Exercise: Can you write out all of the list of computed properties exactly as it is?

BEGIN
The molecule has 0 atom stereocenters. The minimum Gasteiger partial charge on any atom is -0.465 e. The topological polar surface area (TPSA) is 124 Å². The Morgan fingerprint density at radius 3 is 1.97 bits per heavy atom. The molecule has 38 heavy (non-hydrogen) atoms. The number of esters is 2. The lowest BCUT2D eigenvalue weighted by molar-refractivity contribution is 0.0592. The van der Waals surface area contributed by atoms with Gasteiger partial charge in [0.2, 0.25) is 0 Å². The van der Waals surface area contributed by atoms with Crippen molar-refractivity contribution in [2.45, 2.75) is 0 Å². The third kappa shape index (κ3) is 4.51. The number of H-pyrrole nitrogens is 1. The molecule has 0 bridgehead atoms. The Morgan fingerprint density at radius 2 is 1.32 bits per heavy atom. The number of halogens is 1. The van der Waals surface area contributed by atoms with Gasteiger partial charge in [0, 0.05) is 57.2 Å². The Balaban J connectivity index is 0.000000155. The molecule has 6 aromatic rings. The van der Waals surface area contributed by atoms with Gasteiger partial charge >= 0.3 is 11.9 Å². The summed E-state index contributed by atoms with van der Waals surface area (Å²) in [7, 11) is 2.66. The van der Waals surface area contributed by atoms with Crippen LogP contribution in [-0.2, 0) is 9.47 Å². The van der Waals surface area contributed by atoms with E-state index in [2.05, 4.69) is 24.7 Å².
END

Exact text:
The molecule has 0 atom stereocenters. The minimum Gasteiger partial charge on any atom is -0.465 e. The topological polar surface area (TPSA) is 124 Å². The Morgan fingerprint density at radius 3 is 1.97 bits per heavy atom. The molecule has 38 heavy (non-hydrogen) atoms. The number of esters is 2. The lowest BCUT2D eigenvalue weighted by molar-refractivity contribution is 0.0592. The van der Waals surface area contributed by atoms with Gasteiger partial charge in [0.2, 0.25) is 0 Å². The van der Waals surface area contributed by atoms with Crippen molar-refractivity contribution in [2.45, 2.75) is 0 Å². The third kappa shape index (κ3) is 4.51. The number of H-pyrrole nitrogens is 1. The molecule has 0 bridgehead atoms. The Morgan fingerprint density at radius 2 is 1.32 bits per heavy atom. The number of halogens is 1. The van der Waals surface area contributed by atoms with Gasteiger partial charge in [0, 0.05) is 57.2 Å². The Balaban J connectivity index is 0.000000155. The molecule has 6 aromatic rings. The van der Waals surface area contributed by atoms with Gasteiger partial charge >= 0.3 is 11.9 Å². The summed E-state index contributed by atoms with van der Waals surface area (Å²) in [7, 11) is 2.66. The van der Waals surface area contributed by atoms with Crippen LogP contribution in [-0.2, 0) is 9.47 Å². The van der Waals surface area contributed by atoms with E-state index in [2.05, 4.69) is 24.7 Å².